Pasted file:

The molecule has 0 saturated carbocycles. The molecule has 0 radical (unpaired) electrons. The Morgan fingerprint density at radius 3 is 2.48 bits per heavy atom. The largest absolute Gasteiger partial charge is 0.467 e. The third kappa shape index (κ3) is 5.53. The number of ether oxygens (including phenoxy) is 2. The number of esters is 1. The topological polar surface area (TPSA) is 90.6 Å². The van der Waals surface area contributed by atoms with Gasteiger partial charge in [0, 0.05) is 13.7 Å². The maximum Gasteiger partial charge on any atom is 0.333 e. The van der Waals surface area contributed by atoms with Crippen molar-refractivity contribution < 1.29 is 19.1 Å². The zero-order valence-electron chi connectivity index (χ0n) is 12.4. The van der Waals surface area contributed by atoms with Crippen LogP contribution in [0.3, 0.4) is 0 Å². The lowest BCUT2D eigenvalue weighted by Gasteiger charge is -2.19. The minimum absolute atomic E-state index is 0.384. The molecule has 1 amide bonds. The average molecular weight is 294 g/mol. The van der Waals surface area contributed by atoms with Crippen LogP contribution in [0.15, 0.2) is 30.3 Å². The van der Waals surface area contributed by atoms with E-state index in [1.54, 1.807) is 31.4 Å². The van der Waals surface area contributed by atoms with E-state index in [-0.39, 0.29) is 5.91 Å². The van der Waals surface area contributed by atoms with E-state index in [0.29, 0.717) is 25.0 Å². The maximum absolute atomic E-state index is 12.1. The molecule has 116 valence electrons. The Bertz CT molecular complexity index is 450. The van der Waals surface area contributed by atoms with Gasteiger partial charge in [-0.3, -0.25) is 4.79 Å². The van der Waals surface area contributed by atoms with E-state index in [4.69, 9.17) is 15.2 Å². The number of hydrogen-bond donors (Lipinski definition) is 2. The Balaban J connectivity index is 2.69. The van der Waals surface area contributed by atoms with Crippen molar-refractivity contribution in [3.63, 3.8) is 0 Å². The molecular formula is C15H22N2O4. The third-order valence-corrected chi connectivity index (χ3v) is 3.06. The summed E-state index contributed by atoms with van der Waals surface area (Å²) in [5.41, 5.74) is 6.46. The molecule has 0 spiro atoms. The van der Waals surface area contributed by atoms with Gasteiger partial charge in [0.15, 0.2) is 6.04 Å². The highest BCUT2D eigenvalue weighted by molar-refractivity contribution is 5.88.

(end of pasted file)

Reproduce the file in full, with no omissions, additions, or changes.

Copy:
The molecule has 0 saturated carbocycles. The molecule has 0 radical (unpaired) electrons. The Morgan fingerprint density at radius 3 is 2.48 bits per heavy atom. The largest absolute Gasteiger partial charge is 0.467 e. The third kappa shape index (κ3) is 5.53. The number of ether oxygens (including phenoxy) is 2. The number of esters is 1. The topological polar surface area (TPSA) is 90.6 Å². The van der Waals surface area contributed by atoms with Gasteiger partial charge in [0, 0.05) is 13.7 Å². The maximum Gasteiger partial charge on any atom is 0.333 e. The van der Waals surface area contributed by atoms with Crippen molar-refractivity contribution < 1.29 is 19.1 Å². The zero-order valence-electron chi connectivity index (χ0n) is 12.4. The van der Waals surface area contributed by atoms with Crippen LogP contribution in [0.3, 0.4) is 0 Å². The lowest BCUT2D eigenvalue weighted by Gasteiger charge is -2.19. The minimum absolute atomic E-state index is 0.384. The molecule has 1 amide bonds. The average molecular weight is 294 g/mol. The van der Waals surface area contributed by atoms with Crippen LogP contribution in [0.15, 0.2) is 30.3 Å². The van der Waals surface area contributed by atoms with E-state index in [1.54, 1.807) is 31.4 Å². The van der Waals surface area contributed by atoms with E-state index in [-0.39, 0.29) is 5.91 Å². The van der Waals surface area contributed by atoms with E-state index in [0.29, 0.717) is 25.0 Å². The maximum absolute atomic E-state index is 12.1. The molecule has 116 valence electrons. The Bertz CT molecular complexity index is 450. The van der Waals surface area contributed by atoms with Gasteiger partial charge in [-0.3, -0.25) is 4.79 Å². The van der Waals surface area contributed by atoms with E-state index in [4.69, 9.17) is 15.2 Å². The number of hydrogen-bond donors (Lipinski definition) is 2. The Balaban J connectivity index is 2.69. The van der Waals surface area contributed by atoms with Crippen molar-refractivity contribution in [3.63, 3.8) is 0 Å². The molecular formula is C15H22N2O4. The third-order valence-corrected chi connectivity index (χ3v) is 3.06. The summed E-state index contributed by atoms with van der Waals surface area (Å²) in [5.41, 5.74) is 6.46. The molecule has 0 spiro atoms. The van der Waals surface area contributed by atoms with Gasteiger partial charge in [0.15, 0.2) is 6.04 Å². The highest BCUT2D eigenvalue weighted by molar-refractivity contribution is 5.88.